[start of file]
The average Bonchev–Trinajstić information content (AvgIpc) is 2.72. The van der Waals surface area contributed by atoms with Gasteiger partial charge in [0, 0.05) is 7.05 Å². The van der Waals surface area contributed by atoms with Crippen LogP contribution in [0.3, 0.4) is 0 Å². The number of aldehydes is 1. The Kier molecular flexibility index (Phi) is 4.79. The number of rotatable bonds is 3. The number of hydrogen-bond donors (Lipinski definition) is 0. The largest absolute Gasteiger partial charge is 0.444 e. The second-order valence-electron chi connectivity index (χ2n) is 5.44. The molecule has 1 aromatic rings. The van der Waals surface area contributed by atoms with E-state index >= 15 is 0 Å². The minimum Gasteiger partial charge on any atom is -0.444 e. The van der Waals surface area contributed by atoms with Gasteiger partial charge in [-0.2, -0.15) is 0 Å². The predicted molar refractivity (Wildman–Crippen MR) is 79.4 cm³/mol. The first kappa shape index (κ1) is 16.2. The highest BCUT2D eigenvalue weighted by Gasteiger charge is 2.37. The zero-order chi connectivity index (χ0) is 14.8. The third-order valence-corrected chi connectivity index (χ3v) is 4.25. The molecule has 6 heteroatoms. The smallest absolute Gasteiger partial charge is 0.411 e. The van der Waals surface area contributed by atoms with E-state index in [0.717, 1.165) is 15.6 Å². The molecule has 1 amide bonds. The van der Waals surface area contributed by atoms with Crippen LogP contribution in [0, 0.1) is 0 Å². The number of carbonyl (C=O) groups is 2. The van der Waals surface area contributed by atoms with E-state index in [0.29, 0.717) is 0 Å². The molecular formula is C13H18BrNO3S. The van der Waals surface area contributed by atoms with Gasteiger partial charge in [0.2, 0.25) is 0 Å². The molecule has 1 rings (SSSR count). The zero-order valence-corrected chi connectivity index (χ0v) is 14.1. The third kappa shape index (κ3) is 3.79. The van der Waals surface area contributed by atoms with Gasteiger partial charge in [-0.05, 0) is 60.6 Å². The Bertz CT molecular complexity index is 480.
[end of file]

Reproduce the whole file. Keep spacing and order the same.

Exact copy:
The average Bonchev–Trinajstić information content (AvgIpc) is 2.72. The van der Waals surface area contributed by atoms with Gasteiger partial charge in [0, 0.05) is 7.05 Å². The van der Waals surface area contributed by atoms with Crippen LogP contribution in [0.3, 0.4) is 0 Å². The number of aldehydes is 1. The Kier molecular flexibility index (Phi) is 4.79. The number of rotatable bonds is 3. The number of hydrogen-bond donors (Lipinski definition) is 0. The largest absolute Gasteiger partial charge is 0.444 e. The second-order valence-electron chi connectivity index (χ2n) is 5.44. The molecule has 1 aromatic rings. The van der Waals surface area contributed by atoms with E-state index >= 15 is 0 Å². The minimum Gasteiger partial charge on any atom is -0.444 e. The van der Waals surface area contributed by atoms with Gasteiger partial charge in [-0.2, -0.15) is 0 Å². The predicted molar refractivity (Wildman–Crippen MR) is 79.4 cm³/mol. The first kappa shape index (κ1) is 16.2. The highest BCUT2D eigenvalue weighted by Gasteiger charge is 2.37. The zero-order chi connectivity index (χ0) is 14.8. The third-order valence-corrected chi connectivity index (χ3v) is 4.25. The molecule has 6 heteroatoms. The smallest absolute Gasteiger partial charge is 0.411 e. The van der Waals surface area contributed by atoms with E-state index in [0.717, 1.165) is 15.6 Å². The molecule has 1 amide bonds. The van der Waals surface area contributed by atoms with Crippen LogP contribution in [0, 0.1) is 0 Å². The number of carbonyl (C=O) groups is 2. The van der Waals surface area contributed by atoms with E-state index in [0.29, 0.717) is 0 Å². The molecular formula is C13H18BrNO3S. The van der Waals surface area contributed by atoms with Gasteiger partial charge in [0.2, 0.25) is 0 Å². The molecule has 1 rings (SSSR count). The zero-order valence-corrected chi connectivity index (χ0v) is 14.1. The third kappa shape index (κ3) is 3.79. The van der Waals surface area contributed by atoms with Gasteiger partial charge in [-0.05, 0) is 60.6 Å². The Bertz CT molecular complexity index is 480.